Parsons' steam turbine generator, 1884.
Parsons' original Steam Turbine generator, with spare guide ring and fan, by Clarke, Chapman, Parsons & Co.,1884
Copy of the receiver and alarm call of Schilling's electric telegraph, 1870-1877
Copy of the receiver and alarm call of Schilling's electric telegraph, made by the British Telegraph Manufactory, London, England, 1870-1877. The original was made 1825-1830 by Baron P Schilling and was exhibited in the Loan Collection of Scientific Apparatus in 1876, lent by the Imperial Academy of Science St Petersburg, E.15 a to c - 1878. Vol.6 p.276, S.L.R.
Slide rule by Robert Bissaker
Slide rule made by Robert Bissaker in 1654, Radcliffe (now Wapping), London. Signed 'Robert Bissaker 1654 For T W'. It is the earliest-known dated straight slide rule.
Ornamental turning 'rose-engine' lathe
Hand and Machine Tools
Ornamental turning 'rose-engine' lathe, unsigned, Germany, c. 1740
Replica of Pascal's calculator
Replica made by E. Rognon, Paris of Blaise Pascal's first calculating machine, held by the Conservatoire National de Art et Metiers, Paris.
Cloth tape measure
Hand and Machine Tools
One flexible, cloth tape measure on reel with measurements in feet and inches one side and links on other, enclosed in leather case, made by John Rabone, Birmingham. Sold under the trade name of 'Hockley Abbey', the tape measure comes from a shipwright's tool chest dated to the 1850s.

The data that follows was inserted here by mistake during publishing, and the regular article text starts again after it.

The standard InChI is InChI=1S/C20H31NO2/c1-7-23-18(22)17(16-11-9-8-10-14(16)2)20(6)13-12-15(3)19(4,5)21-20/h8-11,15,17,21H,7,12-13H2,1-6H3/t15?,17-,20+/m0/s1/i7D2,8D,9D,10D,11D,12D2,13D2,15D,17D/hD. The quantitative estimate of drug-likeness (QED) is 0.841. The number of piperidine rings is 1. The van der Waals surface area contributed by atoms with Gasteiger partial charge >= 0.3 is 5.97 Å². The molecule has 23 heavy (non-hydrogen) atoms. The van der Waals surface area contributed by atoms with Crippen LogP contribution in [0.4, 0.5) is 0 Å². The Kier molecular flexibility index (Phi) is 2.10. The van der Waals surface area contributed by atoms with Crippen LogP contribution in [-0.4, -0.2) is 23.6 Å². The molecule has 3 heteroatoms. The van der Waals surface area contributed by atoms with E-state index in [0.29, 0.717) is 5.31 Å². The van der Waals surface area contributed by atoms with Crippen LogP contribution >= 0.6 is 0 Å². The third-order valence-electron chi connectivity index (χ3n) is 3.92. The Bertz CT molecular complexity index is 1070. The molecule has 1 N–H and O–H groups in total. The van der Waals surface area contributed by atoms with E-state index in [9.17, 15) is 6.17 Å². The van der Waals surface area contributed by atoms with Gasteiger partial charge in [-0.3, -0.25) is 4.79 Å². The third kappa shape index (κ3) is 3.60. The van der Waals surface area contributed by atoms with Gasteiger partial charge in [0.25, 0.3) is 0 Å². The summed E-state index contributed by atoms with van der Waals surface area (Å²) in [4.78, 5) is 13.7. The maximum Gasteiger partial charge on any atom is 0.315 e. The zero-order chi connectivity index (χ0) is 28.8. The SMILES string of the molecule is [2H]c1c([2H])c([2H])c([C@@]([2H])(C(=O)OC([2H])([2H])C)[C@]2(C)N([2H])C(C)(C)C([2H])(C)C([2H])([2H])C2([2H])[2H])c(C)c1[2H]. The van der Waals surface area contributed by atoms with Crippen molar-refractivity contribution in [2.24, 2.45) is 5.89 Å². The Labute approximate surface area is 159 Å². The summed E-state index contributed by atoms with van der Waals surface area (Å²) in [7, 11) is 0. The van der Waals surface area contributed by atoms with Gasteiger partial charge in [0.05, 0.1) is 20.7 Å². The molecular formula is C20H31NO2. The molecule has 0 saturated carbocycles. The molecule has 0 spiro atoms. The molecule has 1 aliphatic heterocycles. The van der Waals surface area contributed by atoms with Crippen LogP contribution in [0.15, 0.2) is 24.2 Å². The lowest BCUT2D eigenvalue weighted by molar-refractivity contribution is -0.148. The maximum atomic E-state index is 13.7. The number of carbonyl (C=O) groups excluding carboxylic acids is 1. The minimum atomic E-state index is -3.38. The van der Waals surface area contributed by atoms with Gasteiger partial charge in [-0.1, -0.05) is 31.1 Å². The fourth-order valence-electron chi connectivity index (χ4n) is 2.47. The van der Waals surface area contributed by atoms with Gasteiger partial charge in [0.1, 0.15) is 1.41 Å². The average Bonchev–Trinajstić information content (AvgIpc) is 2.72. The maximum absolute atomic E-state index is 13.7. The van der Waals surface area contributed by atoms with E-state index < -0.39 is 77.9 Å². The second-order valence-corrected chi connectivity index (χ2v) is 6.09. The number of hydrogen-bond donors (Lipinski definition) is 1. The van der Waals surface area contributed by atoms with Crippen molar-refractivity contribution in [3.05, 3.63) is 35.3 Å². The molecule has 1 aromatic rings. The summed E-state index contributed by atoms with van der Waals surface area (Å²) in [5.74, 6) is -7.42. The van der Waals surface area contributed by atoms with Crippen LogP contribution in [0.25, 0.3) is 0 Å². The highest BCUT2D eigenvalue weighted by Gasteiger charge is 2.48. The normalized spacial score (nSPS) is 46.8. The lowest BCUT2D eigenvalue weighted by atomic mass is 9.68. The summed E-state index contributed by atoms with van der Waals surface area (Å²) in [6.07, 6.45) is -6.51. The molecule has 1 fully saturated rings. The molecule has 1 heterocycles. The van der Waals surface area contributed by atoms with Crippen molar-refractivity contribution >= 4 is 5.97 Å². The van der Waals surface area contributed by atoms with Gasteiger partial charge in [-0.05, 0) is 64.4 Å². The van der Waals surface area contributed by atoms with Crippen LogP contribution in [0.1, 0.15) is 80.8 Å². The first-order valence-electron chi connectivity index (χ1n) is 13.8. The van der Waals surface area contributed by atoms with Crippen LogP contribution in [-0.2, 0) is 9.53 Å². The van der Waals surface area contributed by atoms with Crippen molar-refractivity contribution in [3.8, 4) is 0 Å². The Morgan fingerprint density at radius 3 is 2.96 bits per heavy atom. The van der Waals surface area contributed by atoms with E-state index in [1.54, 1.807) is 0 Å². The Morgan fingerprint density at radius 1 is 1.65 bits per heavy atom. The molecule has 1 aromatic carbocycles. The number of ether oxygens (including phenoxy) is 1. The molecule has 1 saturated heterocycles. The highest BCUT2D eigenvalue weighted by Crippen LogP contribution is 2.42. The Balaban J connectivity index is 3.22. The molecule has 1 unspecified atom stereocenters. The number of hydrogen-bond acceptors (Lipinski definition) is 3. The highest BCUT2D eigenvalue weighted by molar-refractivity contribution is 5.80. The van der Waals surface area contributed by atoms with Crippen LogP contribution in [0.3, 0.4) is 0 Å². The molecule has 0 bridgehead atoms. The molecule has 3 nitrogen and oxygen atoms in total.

Reis telephone transmitter, 1863
Reis telephone transmitter, made by J W Arnold, Frankfurt, Germany, 1863
replica of the satellite Telstar 1 from 1962, 1982
Full-scale replica of the Telstar 1 communications satellite original made by Bell Systems and launched in 1962, made by the Aeronautical and General Instruments Company, Croydon, England, 1982.
Culpeper microscope with boxfoot made by George Adams in 1738
Barograph clock by Alexander Cumming
Barograph clock made by Alexander Cumming (1731 or 1732-1814), London, England, 1766. It consists of a compensated pendulum regulator clock and a mercury barograph mechanism for measuring changes in air pressure, which are recorded on the circular paper chart around the outside of the dial. Two tubes of mercury are concealed in the fluted wooden columns visible inside the glass trunk door. An ivory cistern and a wood and ivory pen cage run in ivory rollers connecting the pressure-measuring mechanism to the recording dial. The clock is housed in an exuberant carved mahogany case believed to be by the esteemed cabinet-maker Thomas Chippendale. Originally used by Cumming himself, the barograph clock was purchased in around 1814 and used by manufacturing chemist and meteorologist, Luke Howard (1772-1864).